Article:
John Chamberlin retires, talks making a living, and making a life
This Saturday, John Chamberlin will board a plane for Paris. He's gearing up for new adventures in retirement. Over the past four decades, he's taught more core courses than any other faculty member at the school, served as interim and associate dean, and helped launch the Ford School's immensely successful undergraduate degree program. He's also been an indispensable sounding board for faculty, staff, and students--a great listener, with irreplaceable institutional knowledge, wise advice, and the kind of long-view that has helped our school grow and mature in so many ways.
John R. Chamberlin is our institutional memory. He was here during the Watergate scandal, and he was here when Gerald Ford assumed the presidency. He was here when the institute became a school, and he was here when the school was renamed in Ford's honor. He's the one who introduced countless numbers of policy students to statistics and ethics, reminding them to weigh society's never-ending quest for efficiency against humanity's deepest-held values. And for 43 years, he's kept us asking the tough questions, like "What Makes Life Worth Living?
If you're looking for a history of the Ford School, or a history of the field of public policy in general, John Chamberlin is the man to see. "I got here in 1970, just a year after the Institute of Public Policy Studies (IPPS) opened its doors," says Chamberlin. While the University had been offering a graduate degree in public administration since 1914, it overhauled the curriculum in 1969 to offer the first Master of Public Policy degree. And this wasn't just the first public policy degree at the University of Michigan--it was the first public policy degree anywhere.
"Today, more than 150 schools in America, and many others across the world, offer degrees in public policy, but it wasn't obvious back then that public policy would succeed as a field," says Chamberlin of the early years. "What was obvious was that problems like poverty, environmental degradation, discrimination, and international conflict weren't going away, and that government badly needed to develop its capacity for better analysis if we were going to craft better public policies."
"The problems facing local, state, and federal government agencies have become more and more complex and typically contain a variety of social, political, scientific, and economic dimensions," wrote Pat Crecine and the interdisciplinary group tasked with establishing a new blueprint for the Institute of Public Administration (IPA). To contend with these thorny problems, Crecine, an associate professor of sociology and political science who would be hired to direct the newly established Institute of Public Policy Studies, advised incorporating "the most recent advances in the social and management sciences" into the public administration curriculum.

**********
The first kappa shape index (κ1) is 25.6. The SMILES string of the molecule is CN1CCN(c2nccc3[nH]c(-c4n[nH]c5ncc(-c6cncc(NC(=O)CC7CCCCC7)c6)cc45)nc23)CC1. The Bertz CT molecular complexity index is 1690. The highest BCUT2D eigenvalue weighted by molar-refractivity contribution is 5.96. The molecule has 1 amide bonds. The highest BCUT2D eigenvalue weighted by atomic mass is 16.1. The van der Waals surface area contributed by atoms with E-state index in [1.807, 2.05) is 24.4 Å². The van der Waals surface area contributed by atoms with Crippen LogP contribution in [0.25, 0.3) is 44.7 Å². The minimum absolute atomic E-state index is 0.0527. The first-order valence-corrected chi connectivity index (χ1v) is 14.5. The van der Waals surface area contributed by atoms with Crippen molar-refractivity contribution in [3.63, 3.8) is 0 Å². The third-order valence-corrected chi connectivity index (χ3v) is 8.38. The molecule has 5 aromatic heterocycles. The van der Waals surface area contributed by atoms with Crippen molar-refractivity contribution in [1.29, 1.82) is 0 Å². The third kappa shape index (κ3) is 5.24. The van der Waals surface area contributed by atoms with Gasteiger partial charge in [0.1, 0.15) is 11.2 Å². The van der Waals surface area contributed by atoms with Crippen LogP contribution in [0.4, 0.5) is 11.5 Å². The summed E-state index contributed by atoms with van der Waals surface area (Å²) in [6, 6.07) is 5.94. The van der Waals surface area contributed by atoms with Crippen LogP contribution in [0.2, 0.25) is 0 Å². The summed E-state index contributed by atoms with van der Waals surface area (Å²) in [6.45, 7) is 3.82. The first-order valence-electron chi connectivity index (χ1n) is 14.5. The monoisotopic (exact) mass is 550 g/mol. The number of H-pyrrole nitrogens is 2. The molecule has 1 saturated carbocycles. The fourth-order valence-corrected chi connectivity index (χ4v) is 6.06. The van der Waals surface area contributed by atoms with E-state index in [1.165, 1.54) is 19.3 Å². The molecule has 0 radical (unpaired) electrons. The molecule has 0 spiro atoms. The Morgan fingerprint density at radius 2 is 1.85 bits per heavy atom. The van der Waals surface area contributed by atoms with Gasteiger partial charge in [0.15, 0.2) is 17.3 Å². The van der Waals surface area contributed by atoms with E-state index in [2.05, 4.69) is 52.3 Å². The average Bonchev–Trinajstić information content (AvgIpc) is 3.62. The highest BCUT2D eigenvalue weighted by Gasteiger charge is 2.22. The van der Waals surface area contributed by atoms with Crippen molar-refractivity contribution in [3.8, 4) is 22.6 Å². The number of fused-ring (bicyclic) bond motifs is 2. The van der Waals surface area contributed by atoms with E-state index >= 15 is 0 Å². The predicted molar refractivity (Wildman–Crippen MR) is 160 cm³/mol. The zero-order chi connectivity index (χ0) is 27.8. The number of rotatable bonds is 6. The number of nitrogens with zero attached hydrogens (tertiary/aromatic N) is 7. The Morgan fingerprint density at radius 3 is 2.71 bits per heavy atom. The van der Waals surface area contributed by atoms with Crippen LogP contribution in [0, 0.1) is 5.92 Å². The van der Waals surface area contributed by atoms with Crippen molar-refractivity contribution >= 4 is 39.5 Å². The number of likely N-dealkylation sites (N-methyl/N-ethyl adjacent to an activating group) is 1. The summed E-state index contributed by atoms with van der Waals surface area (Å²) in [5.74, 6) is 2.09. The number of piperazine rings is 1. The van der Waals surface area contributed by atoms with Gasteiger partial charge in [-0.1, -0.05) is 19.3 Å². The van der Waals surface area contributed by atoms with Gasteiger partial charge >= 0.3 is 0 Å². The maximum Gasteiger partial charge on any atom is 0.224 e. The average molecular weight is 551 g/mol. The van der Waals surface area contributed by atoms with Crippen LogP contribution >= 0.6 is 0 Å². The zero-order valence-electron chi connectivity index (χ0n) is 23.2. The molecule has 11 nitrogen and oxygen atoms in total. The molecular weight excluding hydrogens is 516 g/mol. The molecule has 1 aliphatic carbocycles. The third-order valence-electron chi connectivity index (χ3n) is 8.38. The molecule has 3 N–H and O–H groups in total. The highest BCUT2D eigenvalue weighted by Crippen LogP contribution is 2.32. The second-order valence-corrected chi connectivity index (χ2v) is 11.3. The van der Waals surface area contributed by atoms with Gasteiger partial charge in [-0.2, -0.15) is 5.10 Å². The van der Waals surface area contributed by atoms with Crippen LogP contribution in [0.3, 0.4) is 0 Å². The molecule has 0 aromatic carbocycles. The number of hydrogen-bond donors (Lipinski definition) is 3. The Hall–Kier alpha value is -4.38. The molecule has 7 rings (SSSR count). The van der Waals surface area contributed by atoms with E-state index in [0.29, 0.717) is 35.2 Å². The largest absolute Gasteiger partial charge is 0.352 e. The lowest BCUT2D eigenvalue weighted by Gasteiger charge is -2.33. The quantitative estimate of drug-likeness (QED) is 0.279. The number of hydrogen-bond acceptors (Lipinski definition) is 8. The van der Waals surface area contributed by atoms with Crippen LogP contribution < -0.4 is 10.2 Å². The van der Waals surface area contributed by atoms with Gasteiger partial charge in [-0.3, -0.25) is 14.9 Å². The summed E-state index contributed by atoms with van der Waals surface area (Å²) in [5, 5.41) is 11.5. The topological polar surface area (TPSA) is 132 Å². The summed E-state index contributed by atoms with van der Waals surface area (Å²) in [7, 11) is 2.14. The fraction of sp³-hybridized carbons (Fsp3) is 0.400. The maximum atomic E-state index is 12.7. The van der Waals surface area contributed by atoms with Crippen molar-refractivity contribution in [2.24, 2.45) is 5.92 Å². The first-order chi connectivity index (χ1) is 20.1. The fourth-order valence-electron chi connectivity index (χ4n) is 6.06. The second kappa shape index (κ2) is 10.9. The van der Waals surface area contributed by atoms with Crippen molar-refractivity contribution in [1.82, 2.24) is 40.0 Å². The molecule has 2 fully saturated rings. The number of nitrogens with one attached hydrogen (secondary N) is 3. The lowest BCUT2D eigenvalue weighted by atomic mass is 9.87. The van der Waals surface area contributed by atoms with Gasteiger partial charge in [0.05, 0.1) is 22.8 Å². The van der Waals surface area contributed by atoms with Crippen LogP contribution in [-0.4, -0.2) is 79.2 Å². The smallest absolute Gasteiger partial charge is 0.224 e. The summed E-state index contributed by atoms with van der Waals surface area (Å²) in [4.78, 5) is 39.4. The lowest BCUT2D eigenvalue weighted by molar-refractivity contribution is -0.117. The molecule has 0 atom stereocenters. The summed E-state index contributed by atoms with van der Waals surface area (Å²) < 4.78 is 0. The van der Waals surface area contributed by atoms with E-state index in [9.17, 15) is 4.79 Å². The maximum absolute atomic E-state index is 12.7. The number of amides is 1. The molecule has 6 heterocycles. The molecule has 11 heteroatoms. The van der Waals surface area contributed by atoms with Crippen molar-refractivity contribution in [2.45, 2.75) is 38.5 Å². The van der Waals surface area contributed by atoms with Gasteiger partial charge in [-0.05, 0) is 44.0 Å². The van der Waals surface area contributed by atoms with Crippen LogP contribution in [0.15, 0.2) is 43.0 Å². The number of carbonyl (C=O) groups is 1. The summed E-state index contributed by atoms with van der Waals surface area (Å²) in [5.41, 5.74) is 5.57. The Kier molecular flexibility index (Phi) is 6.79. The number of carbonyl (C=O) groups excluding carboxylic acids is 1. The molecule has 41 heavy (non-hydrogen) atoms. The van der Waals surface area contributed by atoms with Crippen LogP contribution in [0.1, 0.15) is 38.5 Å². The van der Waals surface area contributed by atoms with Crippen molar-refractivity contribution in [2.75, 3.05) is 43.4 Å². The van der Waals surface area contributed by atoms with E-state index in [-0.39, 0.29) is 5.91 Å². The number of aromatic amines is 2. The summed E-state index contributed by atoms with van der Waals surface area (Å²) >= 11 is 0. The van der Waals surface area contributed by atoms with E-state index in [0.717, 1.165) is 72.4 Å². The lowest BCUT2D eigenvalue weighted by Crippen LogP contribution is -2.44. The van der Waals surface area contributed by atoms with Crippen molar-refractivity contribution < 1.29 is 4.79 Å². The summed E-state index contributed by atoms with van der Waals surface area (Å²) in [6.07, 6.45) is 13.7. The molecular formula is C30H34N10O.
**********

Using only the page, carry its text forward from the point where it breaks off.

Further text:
Crecine hired Chamberlin the following year to teach one of the new core courses: statistics, which Chamberlin taught in one form or another for the next 30 years. "The new curriculum was preparing students to use data and evidence, and the power of quantitative analysis, to make better public policy," says Chamberlin. "The Pentagon and the Office of Economic Opportunity were leading the way in quantitative policy analysis in the '60s, and demand was growing for people with these skills."
In the late 1970s, Chamberlin added a course of his own to the public policy curriculum: values and ethics in public policy. In 1971, Chamberlin recalls coming across a copy of John Rawls' A Theory of Justice in a Cambridge, MA, bookstore. "I was doing mathematical models of rational choice, and Rawls' underlying argument involved rational choice, so I developed an interest that pointed my teaching and research in a new direction," says Chamberlin. Fortunately for us, it was an interest he couldn't shake.
To Chamberlin, who developed political and policy commitments to justice in an era plagued by injustices (the Vietnam War, poverty, discrimination, and pollution), a course in ethics would add important balance to a policy curriculum then steeped in "quantoid stuff." "Rawls' book was a monumental work," Chamberlin says. "He got justice back into a conversation that had largely been taken over by economics and the norm of efficiency." What began as an elective in the late '70s became a core course in the late '90s, and Chamberlin's prolonged interest in ethics led him to serve as founding director of the University's Center for Ethics in Public Life in 2008.
On the wall of John Chamberlin's office today hangs a T-shirt that reads, "_________ Makes Life Worth Living." Above the line, Chamberlin has inked a single word: "JUSTICE."
"What Makes Life Worth Living?" is a question the Ethics Center posed to the entire University community during an LS&A theme semester in the fall of 2010. "The commitments and dispositions that students develop as undergraduates shape the trajectories of their adult lives," wrote Chamberlin in the project description. "What Makes Life Worth Living?" seeks to call attention to the importance of not letting concern for making a living dominate concern for making a life."
In the long list of responses, one seems particularly apropos as we look back over Chamberlin's contributions to the Ford School: "working to make the world a better place for all to live." That's just the kind of commitment that John Chamberlin brought to public policy, and the kind he inspired in so many of his students over the years.
Below is a formatted version of this article from State & Hill, the magazine of the Ford School. View the entire Spring 2013 State & Hill here.